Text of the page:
Recently, I received a phone call from David Neustadt, director of communications for State Comptroller Alan Hevesi. He wanted to know if I was aware of all the audits of New Yorks bondissuing public authorities that the comptroller had been conducting. Hevesis office was doubtless reacting to a City Journal piece I had written a few months back on the need to clean up the notoriously corrupt state authorities, created decades ago by Governor Nelson Rockefeller to get around the state constitutional requirement that voters approve all state borrowing (see Spitzers Double Standard, Winter 2004). These quasiindependent bodies have over the years buried New Yorkers under a mountain of debt by issuing bonds for innumerable projects, many of them utterly dubious. I reminded Neustadt that my criticism in the piece targeted not Hevesi, primarily, but state attorney general Eliot Spitzer, whose speak-loudly-but-carry-a-small-stick approach to cleaning up the largely unaccountable authorities wasntand still isntgetting the job done.
Spitzer rightly compares the authorities to Enron: they share shady accounting practices that have resulted in the public getting ripped off. But while government prosecutors have indicted every major Enron officialeven the C.F.Os wife sits in the coolerSpitzer hasnt even brought a civil suit against any top executive of any major state authority. If many people are misbehaving at these government entities, as Spitzer acknowledges, why hasnt he gone after any of them? He certainly has shown no hesitation in punishing institutions and individuals on Wall Street. His double standard is glaring: private sector corruption is fair game, but not the public sectors dirty deeds.
As for Hevesi, the state comptrollers audits of the authorities are impressivefar exceeding anything done by his two predecessors in office, Democrat Carl McCall and Republican Ned Regan. The audits take us back to the days of fearless and methodical comptroller Arthur Levitt. Hevesi has exposed, for example, the Long Island Power Authoritys payment to an interim CFO of $580,000 over 14 months under a contract never submitted for approval to the comptrollers office, as required by law. He has uncovered as well the misstatement by NYC Transit, which runs Gothams buses and subways, of more than $850 million in operating expenses.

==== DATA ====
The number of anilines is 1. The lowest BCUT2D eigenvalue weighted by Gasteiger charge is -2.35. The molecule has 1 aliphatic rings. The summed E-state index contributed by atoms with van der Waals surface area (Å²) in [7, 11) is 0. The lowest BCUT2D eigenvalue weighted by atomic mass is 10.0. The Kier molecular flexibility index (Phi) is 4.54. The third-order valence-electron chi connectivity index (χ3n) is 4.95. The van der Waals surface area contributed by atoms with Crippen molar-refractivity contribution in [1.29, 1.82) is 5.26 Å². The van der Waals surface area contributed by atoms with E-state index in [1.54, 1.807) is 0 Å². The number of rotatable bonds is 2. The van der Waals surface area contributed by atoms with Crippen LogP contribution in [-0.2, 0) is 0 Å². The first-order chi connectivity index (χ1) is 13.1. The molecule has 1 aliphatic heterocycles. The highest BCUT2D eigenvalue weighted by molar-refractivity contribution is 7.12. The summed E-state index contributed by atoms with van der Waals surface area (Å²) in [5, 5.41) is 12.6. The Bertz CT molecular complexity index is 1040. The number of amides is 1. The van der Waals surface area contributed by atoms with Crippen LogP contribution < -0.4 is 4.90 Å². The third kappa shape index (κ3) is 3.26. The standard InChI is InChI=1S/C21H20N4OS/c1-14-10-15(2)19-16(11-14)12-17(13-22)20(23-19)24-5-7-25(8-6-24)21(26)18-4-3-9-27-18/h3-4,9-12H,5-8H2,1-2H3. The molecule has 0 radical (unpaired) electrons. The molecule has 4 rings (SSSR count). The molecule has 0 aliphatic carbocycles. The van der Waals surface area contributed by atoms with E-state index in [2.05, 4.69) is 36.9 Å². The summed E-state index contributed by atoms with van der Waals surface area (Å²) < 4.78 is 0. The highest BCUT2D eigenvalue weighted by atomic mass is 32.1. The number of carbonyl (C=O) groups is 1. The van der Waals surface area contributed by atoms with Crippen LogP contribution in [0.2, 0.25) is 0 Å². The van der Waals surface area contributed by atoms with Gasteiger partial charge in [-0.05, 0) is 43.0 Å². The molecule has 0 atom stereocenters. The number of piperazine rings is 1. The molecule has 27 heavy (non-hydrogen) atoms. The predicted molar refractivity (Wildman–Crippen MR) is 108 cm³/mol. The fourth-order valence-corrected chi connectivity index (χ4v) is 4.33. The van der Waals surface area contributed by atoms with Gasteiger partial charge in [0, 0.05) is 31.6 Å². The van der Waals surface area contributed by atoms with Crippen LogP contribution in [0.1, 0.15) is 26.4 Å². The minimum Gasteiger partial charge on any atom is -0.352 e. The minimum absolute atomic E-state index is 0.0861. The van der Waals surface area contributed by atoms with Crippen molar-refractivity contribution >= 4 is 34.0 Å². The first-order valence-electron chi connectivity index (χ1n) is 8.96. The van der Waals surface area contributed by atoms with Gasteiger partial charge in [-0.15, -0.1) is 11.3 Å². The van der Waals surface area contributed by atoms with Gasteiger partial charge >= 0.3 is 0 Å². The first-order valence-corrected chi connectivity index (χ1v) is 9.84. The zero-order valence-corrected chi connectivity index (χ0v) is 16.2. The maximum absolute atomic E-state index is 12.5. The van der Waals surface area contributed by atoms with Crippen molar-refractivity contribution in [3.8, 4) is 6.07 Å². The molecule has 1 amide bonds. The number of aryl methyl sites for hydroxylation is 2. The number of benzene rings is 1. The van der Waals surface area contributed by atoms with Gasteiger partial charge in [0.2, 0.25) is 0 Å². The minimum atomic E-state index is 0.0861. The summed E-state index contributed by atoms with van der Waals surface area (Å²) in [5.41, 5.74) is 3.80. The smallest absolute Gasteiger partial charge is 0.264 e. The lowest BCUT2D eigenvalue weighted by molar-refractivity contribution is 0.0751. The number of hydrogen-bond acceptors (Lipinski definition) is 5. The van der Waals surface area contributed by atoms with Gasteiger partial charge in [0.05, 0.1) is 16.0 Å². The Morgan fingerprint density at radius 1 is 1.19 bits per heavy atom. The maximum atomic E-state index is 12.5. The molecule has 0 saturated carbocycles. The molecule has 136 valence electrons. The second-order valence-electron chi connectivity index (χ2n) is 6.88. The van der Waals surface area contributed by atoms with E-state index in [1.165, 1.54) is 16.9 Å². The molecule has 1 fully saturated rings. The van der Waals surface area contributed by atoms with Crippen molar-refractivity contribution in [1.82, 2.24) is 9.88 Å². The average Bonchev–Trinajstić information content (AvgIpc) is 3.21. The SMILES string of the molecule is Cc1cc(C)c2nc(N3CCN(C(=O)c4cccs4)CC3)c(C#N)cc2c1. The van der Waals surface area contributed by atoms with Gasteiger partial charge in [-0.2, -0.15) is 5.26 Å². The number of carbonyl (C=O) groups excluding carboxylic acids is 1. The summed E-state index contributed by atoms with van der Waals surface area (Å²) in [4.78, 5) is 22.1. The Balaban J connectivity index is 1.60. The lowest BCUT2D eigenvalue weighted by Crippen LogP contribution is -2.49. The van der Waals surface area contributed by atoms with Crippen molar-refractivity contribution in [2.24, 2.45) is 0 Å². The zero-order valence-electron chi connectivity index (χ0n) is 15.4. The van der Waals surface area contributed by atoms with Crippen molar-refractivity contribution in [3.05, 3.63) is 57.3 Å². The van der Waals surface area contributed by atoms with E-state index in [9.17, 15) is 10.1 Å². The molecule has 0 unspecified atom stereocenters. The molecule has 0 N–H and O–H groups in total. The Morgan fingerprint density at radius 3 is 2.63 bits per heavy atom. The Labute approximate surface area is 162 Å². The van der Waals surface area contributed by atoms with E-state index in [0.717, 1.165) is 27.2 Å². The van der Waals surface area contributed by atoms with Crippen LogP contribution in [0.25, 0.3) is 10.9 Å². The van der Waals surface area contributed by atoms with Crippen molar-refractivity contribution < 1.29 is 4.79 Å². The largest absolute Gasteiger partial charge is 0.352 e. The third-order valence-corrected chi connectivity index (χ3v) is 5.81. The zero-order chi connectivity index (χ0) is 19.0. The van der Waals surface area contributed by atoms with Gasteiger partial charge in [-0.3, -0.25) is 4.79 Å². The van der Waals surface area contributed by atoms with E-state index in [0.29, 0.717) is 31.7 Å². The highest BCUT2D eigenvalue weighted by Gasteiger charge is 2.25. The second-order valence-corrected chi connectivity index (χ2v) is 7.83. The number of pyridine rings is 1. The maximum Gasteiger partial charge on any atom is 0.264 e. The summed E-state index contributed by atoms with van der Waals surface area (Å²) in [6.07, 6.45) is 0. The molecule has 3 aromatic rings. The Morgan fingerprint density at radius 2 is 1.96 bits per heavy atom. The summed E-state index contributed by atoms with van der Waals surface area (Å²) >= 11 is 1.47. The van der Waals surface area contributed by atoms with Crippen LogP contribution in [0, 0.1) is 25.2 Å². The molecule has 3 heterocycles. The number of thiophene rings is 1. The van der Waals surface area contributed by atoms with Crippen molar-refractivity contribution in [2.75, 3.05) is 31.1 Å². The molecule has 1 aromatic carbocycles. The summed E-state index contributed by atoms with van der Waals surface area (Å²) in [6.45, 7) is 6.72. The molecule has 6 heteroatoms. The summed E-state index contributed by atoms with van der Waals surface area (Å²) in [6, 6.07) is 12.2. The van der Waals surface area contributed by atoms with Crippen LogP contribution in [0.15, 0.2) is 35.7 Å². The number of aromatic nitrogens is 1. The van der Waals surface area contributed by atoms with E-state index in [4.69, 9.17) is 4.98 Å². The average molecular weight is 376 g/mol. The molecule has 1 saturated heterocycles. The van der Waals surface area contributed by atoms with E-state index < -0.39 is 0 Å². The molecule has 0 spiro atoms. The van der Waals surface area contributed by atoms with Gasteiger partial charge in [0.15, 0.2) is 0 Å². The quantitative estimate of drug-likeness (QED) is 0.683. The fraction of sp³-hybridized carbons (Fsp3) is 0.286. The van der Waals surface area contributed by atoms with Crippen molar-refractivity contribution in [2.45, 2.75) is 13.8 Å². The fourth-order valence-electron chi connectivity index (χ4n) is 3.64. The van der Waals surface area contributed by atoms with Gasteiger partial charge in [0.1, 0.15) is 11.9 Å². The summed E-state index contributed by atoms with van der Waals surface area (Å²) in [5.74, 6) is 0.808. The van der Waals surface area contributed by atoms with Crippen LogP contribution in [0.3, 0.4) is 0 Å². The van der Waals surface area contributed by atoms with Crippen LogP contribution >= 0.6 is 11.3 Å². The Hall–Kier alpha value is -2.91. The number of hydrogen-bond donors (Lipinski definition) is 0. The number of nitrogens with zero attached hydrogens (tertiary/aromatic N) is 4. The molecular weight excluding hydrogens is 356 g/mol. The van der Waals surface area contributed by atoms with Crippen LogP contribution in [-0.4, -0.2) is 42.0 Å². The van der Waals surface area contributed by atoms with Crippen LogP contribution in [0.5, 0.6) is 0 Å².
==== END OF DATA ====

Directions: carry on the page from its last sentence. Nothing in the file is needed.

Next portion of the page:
But such audits arent supposed to be ends in themselves. Instead, theyre supposed to lead to actionby top executives and directors of the authorities, by the governor, by the state legislature, and, ultimately, by prosecutors. And on that score, theyve failed dismally. No state official, Spitzer included, seems to have taken the audits seriously. After Hevesi issues one of them, sometimes a couple of small stories appear in local newspapers, but thats iteverything then goes on just as before. The before, in the case of the authorities, has been a quarter century of corruption.
What could Hevesi do to spur action on his audits? He should call a high-profile press conference and name those elected and appointed state officials who are not enacting reforms based on his reports. Hevesi should become the states chief whistleblowerwhich would give him a place in the history books. New Yorks political elite has long benefited handsomely by using the state authorities as personal cash cows. Members of this corrupt class have rarely faced punishment for their actions, but instead get treated as if theyre respectable prominent citizens. If the state comptroller starts naming names, he might begin to change the sleazy culture at the authorities. Better yet, he might successfully push for the abolition of many of them, which would cause New Yorkers to owe him a deep debt of respect and gratitudethe only kind of debt New York pols have rarely imposed upon the states taxpayers.